eye health

The Future's So Bright: Pick the Right Shades

Pamela Bump
This content originally appeared on 

While sunglasses are often worn for style, they can also help you maintain healthy eyes and prevent future vision loss.


According to the American Optometric Association (AOA), sunglasses protect the eyes from the radiation of ultra-violet rays (UV rays). The association indicated that, while UV-C rays are not thought to cause serious harm, UV-A and UV-B radiation can cause "adverse long- and short-term effects on the eyes and vision."

When overexposure to harmful UV rays occurs, one of the short-term effects could be photokeratitis. As noted by the AOA, this temporary condition, related to a "sunburn of the eye," may cause uncomfortable short-term symptoms, including "red eyes, a foreign body sensation or gritty feeling in the eyes, extreme sensitivity to light and excessive tearing."

The long-term effects of UV exposure include more seriouseye conditions, like cataracts, retina damage, and an increasing risk of macular degeneration.

Although this exposure may be partially from sun, light coming from reflective surfaces, like snow or water, can also be dangerous for the eyes.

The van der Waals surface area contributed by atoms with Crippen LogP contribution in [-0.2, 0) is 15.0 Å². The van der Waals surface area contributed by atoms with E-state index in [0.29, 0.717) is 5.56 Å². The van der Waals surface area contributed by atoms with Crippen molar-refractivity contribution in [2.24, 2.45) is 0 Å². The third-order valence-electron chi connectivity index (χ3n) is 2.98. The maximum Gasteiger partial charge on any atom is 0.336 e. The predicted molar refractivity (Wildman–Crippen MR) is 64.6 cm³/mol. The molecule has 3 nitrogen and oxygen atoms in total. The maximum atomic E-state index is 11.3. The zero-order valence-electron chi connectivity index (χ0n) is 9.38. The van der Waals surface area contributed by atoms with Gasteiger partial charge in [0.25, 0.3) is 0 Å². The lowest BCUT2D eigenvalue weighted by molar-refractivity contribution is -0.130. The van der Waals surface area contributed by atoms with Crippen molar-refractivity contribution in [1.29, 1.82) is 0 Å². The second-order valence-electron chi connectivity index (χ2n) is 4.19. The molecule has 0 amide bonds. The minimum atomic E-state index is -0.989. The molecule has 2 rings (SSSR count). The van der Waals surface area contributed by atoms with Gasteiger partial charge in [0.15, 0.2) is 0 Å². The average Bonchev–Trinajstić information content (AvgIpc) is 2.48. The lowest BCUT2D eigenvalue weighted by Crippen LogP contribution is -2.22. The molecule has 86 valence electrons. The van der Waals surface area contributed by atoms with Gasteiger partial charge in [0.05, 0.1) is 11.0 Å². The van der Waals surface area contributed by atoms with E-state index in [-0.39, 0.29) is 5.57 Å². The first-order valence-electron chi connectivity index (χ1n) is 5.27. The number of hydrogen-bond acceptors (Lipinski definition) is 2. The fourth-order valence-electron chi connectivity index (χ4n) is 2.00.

Wearing high-quality sunglasses will protect the fragile tissues of the eye from harmful UV exposure. Shoppers should look at labels and tags for information on UV protection. The most efficient sunglasses will block 99 to 100 percent of UV-A and UV-B rays.

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Which Pair is Right for You?

  • Those who participate in fishing, winter sports, or other fast-paced activities could benefit from gradient or polarized lenses, which reduce glare. Another safe option could be strong polycarbonate lenses, which protect eyes from physical damage.
  • Blue-blocking lenses may be helpful for fast-paced sporting activities and boating as they make distant objects easier to see.
  • Those who are exposed to changing light conditions could tryphotochromic lenses, which adjust to lighter and darker environments.
  • For heavily lit areas, try mirror-coated lenses, which reduce visible light.

Other important tips:

  • Make sure your next pair of shades screen out 75 to 90 percent of light.
  • Glasses with gray lenses are encouraged for drivers as they allow the strongest amount of color recognition.

Click to See Our Sources

“How To Pick Good Sunglasses” by Shelley Levitt, WebMD.com, 2/16/12



“When You’re Choosing Sunglasses, Does UV Protection Matter?” by Dennis Robinson, MayoClinic.com, 5/4/13



“UV Protection: Protecting Your Eyes From Solar Radiation” American Optometric Association, AOA.org, 2014